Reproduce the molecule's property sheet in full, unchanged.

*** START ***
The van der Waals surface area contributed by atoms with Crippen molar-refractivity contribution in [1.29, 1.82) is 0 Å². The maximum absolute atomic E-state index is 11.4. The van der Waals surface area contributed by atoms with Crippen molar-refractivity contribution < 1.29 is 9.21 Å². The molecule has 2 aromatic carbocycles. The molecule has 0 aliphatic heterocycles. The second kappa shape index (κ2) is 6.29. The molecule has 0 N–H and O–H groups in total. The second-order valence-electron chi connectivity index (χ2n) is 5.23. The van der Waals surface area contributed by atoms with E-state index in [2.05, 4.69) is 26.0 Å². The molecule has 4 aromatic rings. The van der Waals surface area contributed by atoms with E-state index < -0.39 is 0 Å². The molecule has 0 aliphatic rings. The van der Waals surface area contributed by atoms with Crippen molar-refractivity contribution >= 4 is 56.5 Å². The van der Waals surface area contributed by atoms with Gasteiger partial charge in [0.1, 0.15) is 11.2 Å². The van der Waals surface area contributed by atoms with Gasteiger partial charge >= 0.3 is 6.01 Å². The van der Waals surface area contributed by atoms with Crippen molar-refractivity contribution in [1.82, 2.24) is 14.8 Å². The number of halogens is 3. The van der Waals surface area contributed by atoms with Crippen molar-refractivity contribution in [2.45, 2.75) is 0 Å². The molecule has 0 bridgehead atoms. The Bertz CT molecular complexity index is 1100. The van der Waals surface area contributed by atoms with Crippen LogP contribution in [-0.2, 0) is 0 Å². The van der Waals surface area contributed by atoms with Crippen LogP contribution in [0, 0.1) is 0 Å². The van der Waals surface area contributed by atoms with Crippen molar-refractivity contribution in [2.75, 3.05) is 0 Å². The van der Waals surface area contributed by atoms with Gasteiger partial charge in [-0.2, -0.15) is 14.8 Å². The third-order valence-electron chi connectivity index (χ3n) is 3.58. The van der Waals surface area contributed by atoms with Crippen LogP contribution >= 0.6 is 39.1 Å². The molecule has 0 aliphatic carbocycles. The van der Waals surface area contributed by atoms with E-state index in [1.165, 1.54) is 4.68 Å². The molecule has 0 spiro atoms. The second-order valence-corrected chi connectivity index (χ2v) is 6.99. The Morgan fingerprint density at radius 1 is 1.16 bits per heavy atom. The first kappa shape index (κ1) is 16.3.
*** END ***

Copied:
The van der Waals surface area contributed by atoms with Crippen molar-refractivity contribution in [1.29, 1.82) is 0 Å². The maximum absolute atomic E-state index is 11.4. The van der Waals surface area contributed by atoms with Crippen molar-refractivity contribution < 1.29 is 9.21 Å². The molecule has 2 aromatic carbocycles. The molecule has 0 aliphatic heterocycles. The second kappa shape index (κ2) is 6.29. The molecule has 0 N–H and O–H groups in total. The second-order valence-electron chi connectivity index (χ2n) is 5.23. The van der Waals surface area contributed by atoms with E-state index in [2.05, 4.69) is 26.0 Å². The molecule has 4 aromatic rings. The van der Waals surface area contributed by atoms with E-state index < -0.39 is 0 Å². The molecule has 0 aliphatic rings. The van der Waals surface area contributed by atoms with Crippen molar-refractivity contribution >= 4 is 56.5 Å². The van der Waals surface area contributed by atoms with Gasteiger partial charge in [0.1, 0.15) is 11.2 Å². The van der Waals surface area contributed by atoms with Gasteiger partial charge >= 0.3 is 6.01 Å². The van der Waals surface area contributed by atoms with Crippen molar-refractivity contribution in [1.82, 2.24) is 14.8 Å². The number of halogens is 3. The van der Waals surface area contributed by atoms with Crippen molar-refractivity contribution in [2.45, 2.75) is 0 Å². The molecule has 0 bridgehead atoms. The Bertz CT molecular complexity index is 1100. The van der Waals surface area contributed by atoms with Crippen LogP contribution in [-0.2, 0) is 0 Å². The van der Waals surface area contributed by atoms with Crippen LogP contribution in [0, 0.1) is 0 Å². The van der Waals surface area contributed by atoms with Crippen molar-refractivity contribution in [2.75, 3.05) is 0 Å². The van der Waals surface area contributed by atoms with Gasteiger partial charge in [-0.2, -0.15) is 14.8 Å². The third-order valence-electron chi connectivity index (χ3n) is 3.58. The van der Waals surface area contributed by atoms with Crippen LogP contribution >= 0.6 is 39.1 Å². The molecule has 0 aliphatic carbocycles. The van der Waals surface area contributed by atoms with E-state index in [1.165, 1.54) is 4.68 Å². The molecule has 0 spiro atoms. The second-order valence-corrected chi connectivity index (χ2v) is 6.99. The Morgan fingerprint density at radius 1 is 1.16 bits per heavy atom. The first kappa shape index (κ1) is 16.3.